On the evening of October 30, 1929, the gentlemen of the Villanova Literary Society were asked to moderate dramatic talk at Villanova. The question arose for a more formal club, especially after the unfortunate hiatus theatre productions took in 1928 due to the decline of health of its champion Father Burns. Thus, the Belle Masque Society of Villanova College was born. The name originates on combining "Belle Aire" and "Dual Masque" (former student dramatic society name) for dramatic representation. Although the club originated as a chapter of the Literary Society, which sought to foster the talents of its students and strengthen their love of great works of literature and fine art, alongside the Beta Gamma Society (the intellectual predecessor of the College's Debate Society), it quickly began to develop into its own entity, the seed of what was eventually to become the Theatre department. The first regular meeting of the Belle Masque Society was held October 19, 1931 and lasted until the early 1970s.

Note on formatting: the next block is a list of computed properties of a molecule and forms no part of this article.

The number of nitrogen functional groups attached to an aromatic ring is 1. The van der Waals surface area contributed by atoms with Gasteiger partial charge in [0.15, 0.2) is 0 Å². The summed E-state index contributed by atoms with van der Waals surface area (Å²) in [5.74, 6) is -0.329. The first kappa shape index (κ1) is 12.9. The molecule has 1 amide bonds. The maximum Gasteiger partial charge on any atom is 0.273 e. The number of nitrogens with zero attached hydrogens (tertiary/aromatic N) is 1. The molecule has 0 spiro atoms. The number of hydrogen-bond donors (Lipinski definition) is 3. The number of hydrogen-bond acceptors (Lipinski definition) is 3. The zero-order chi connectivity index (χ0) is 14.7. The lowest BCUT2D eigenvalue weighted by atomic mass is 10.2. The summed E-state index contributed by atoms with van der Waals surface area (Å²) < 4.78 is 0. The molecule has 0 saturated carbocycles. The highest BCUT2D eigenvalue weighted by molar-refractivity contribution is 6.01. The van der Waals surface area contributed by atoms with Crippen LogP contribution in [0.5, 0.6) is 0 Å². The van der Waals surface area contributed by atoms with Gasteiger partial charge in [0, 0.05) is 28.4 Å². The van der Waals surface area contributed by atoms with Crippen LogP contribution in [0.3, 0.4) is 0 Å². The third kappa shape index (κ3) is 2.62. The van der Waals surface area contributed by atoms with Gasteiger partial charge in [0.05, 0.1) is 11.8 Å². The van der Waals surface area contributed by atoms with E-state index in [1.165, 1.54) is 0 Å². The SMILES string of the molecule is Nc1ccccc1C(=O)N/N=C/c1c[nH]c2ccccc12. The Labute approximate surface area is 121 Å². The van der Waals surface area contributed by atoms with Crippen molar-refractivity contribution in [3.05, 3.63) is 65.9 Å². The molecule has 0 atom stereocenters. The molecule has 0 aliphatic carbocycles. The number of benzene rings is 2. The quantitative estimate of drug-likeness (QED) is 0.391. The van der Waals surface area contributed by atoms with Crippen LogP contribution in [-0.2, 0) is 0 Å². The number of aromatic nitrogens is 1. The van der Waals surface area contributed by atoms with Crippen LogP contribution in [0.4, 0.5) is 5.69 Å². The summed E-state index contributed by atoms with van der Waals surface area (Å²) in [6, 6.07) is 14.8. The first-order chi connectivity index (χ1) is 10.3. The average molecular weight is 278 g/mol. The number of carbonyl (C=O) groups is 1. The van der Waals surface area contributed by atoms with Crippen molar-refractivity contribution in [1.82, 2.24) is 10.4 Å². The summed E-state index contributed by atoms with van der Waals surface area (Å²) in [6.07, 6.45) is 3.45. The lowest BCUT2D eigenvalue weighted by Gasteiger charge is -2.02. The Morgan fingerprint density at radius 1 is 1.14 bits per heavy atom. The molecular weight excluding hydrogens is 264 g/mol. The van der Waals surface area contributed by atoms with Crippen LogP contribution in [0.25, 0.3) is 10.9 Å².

Despite the lack of a formal theater and having no place to call home, dramatics at Villanova continued to thrive, branching further out into campus and the wider community in pursuit of more suitable performance spaces. Many of the Belle Masque Society's early productions were held in the Field House which was transformed into a make-shift theater when it was not being used for other cultural events as well as local theaters. Later performances were held in a black box style theater with bleacher seating, otherwise known as the Playbox. This space eventually became what is now Vasey Hall where productions are currently performed.
Following the inauguration of the college on nursing, Villanova University became a co-ed institution in 1953, although women did not fully integrate completely into attending all colleges until 1968. These changes ushered in a new era for Belle Masque Society, which now offer roles to the women of Villanova. In the preceding dramas, leading lady roles had been filled by men or occasionally women from the Jest and Gesture Club of Rosemont College.